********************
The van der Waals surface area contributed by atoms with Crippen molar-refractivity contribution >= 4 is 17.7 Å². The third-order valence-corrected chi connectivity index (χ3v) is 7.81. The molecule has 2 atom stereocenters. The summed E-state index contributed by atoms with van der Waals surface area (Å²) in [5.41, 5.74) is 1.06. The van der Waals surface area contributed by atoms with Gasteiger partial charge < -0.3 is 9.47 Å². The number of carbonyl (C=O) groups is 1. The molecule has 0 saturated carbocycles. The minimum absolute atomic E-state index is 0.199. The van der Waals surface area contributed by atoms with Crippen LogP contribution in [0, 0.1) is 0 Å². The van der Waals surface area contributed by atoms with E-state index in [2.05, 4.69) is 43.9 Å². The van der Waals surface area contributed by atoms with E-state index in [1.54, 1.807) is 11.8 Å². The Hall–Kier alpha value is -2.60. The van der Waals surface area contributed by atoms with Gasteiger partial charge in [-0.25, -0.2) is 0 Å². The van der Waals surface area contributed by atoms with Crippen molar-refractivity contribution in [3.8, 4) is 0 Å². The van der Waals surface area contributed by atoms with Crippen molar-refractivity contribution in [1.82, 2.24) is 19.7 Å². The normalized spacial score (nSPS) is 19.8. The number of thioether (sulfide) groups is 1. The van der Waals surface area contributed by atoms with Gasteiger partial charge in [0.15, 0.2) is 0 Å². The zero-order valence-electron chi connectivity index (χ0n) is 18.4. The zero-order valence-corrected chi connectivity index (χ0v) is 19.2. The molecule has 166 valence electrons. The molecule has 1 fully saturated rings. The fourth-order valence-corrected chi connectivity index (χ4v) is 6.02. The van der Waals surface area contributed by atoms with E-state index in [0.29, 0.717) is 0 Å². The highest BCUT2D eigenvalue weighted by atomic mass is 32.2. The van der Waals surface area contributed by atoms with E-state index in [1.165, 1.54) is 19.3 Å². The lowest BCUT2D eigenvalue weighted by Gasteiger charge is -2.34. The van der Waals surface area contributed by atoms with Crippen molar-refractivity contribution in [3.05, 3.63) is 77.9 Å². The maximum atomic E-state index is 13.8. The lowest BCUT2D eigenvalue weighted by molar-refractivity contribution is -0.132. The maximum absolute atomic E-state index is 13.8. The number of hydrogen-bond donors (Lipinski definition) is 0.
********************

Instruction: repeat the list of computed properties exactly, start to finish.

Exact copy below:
The van der Waals surface area contributed by atoms with Crippen molar-refractivity contribution >= 4 is 17.7 Å². The third-order valence-corrected chi connectivity index (χ3v) is 7.81. The molecule has 2 atom stereocenters. The summed E-state index contributed by atoms with van der Waals surface area (Å²) in [5.41, 5.74) is 1.06. The van der Waals surface area contributed by atoms with Gasteiger partial charge < -0.3 is 9.47 Å². The number of carbonyl (C=O) groups is 1. The molecule has 0 saturated carbocycles. The minimum absolute atomic E-state index is 0.199. The van der Waals surface area contributed by atoms with Crippen LogP contribution in [0, 0.1) is 0 Å². The van der Waals surface area contributed by atoms with E-state index in [2.05, 4.69) is 43.9 Å². The van der Waals surface area contributed by atoms with E-state index in [1.54, 1.807) is 11.8 Å². The Hall–Kier alpha value is -2.60. The van der Waals surface area contributed by atoms with Gasteiger partial charge in [-0.25, -0.2) is 0 Å². The van der Waals surface area contributed by atoms with Crippen molar-refractivity contribution in [3.8, 4) is 0 Å². The van der Waals surface area contributed by atoms with Crippen molar-refractivity contribution in [1.82, 2.24) is 19.7 Å². The normalized spacial score (nSPS) is 19.8. The number of thioether (sulfide) groups is 1. The van der Waals surface area contributed by atoms with Gasteiger partial charge in [0.15, 0.2) is 0 Å². The zero-order valence-electron chi connectivity index (χ0n) is 18.4. The zero-order valence-corrected chi connectivity index (χ0v) is 19.2. The molecule has 166 valence electrons. The molecule has 1 fully saturated rings. The fourth-order valence-corrected chi connectivity index (χ4v) is 6.02. The van der Waals surface area contributed by atoms with E-state index in [0.29, 0.717) is 0 Å². The highest BCUT2D eigenvalue weighted by atomic mass is 32.2. The van der Waals surface area contributed by atoms with E-state index in [1.165, 1.54) is 19.3 Å². The lowest BCUT2D eigenvalue weighted by Gasteiger charge is -2.34. The van der Waals surface area contributed by atoms with Crippen molar-refractivity contribution in [3.05, 3.63) is 77.9 Å². The maximum atomic E-state index is 13.8. The lowest BCUT2D eigenvalue weighted by molar-refractivity contribution is -0.132. The maximum absolute atomic E-state index is 13.8. The number of hydrogen-bond donors (Lipinski definition) is 0.